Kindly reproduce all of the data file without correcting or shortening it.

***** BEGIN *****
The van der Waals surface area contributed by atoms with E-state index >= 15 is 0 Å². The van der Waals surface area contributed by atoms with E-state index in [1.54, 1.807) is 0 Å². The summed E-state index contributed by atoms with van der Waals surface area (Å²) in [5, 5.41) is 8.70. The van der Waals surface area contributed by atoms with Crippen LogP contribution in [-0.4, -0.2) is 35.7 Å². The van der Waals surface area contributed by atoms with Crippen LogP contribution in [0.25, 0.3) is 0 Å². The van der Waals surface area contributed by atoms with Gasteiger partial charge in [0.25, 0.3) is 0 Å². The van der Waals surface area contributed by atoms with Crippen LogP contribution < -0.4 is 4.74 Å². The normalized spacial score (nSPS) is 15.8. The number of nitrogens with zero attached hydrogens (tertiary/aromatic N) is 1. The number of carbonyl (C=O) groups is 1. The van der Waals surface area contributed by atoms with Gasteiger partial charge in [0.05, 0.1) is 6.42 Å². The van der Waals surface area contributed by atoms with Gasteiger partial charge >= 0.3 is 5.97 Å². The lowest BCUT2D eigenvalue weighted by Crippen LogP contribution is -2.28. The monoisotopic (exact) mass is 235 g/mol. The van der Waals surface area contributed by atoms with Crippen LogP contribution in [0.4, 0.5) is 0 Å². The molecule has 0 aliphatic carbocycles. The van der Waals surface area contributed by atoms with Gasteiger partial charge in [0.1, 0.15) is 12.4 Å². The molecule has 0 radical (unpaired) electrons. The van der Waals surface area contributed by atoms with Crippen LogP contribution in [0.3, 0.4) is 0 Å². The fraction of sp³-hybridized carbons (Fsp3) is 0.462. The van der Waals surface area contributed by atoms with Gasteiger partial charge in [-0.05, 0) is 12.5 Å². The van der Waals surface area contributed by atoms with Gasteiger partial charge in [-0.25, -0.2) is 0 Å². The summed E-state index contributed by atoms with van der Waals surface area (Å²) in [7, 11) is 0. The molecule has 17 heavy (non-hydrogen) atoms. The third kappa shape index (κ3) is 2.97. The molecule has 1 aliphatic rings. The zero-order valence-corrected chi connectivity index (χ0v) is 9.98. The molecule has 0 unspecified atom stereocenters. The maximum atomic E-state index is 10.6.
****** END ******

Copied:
The van der Waals surface area contributed by atoms with E-state index >= 15 is 0 Å². The van der Waals surface area contributed by atoms with E-state index in [1.54, 1.807) is 0 Å². The summed E-state index contributed by atoms with van der Waals surface area (Å²) in [5, 5.41) is 8.70. The van der Waals surface area contributed by atoms with Crippen LogP contribution in [-0.4, -0.2) is 35.7 Å². The van der Waals surface area contributed by atoms with Crippen LogP contribution in [0.25, 0.3) is 0 Å². The van der Waals surface area contributed by atoms with Gasteiger partial charge in [0.25, 0.3) is 0 Å². The van der Waals surface area contributed by atoms with Crippen LogP contribution < -0.4 is 4.74 Å². The normalized spacial score (nSPS) is 15.8. The number of nitrogens with zero attached hydrogens (tertiary/aromatic N) is 1. The number of carbonyl (C=O) groups is 1. The van der Waals surface area contributed by atoms with Gasteiger partial charge in [0.05, 0.1) is 6.42 Å². The van der Waals surface area contributed by atoms with Gasteiger partial charge >= 0.3 is 5.97 Å². The lowest BCUT2D eigenvalue weighted by Crippen LogP contribution is -2.28. The monoisotopic (exact) mass is 235 g/mol. The van der Waals surface area contributed by atoms with Crippen LogP contribution in [0.4, 0.5) is 0 Å². The molecule has 0 aliphatic carbocycles. The van der Waals surface area contributed by atoms with Gasteiger partial charge in [0.1, 0.15) is 12.4 Å². The molecule has 0 radical (unpaired) electrons. The van der Waals surface area contributed by atoms with Crippen LogP contribution in [0.3, 0.4) is 0 Å². The fraction of sp³-hybridized carbons (Fsp3) is 0.462. The van der Waals surface area contributed by atoms with Gasteiger partial charge in [-0.05, 0) is 12.5 Å². The van der Waals surface area contributed by atoms with Gasteiger partial charge in [-0.25, -0.2) is 0 Å². The summed E-state index contributed by atoms with van der Waals surface area (Å²) in [7, 11) is 0. The molecule has 17 heavy (non-hydrogen) atoms. The third kappa shape index (κ3) is 2.97. The molecule has 1 aliphatic rings. The zero-order valence-corrected chi connectivity index (χ0v) is 9.98. The molecule has 0 unspecified atom stereocenters. The maximum atomic E-state index is 10.6.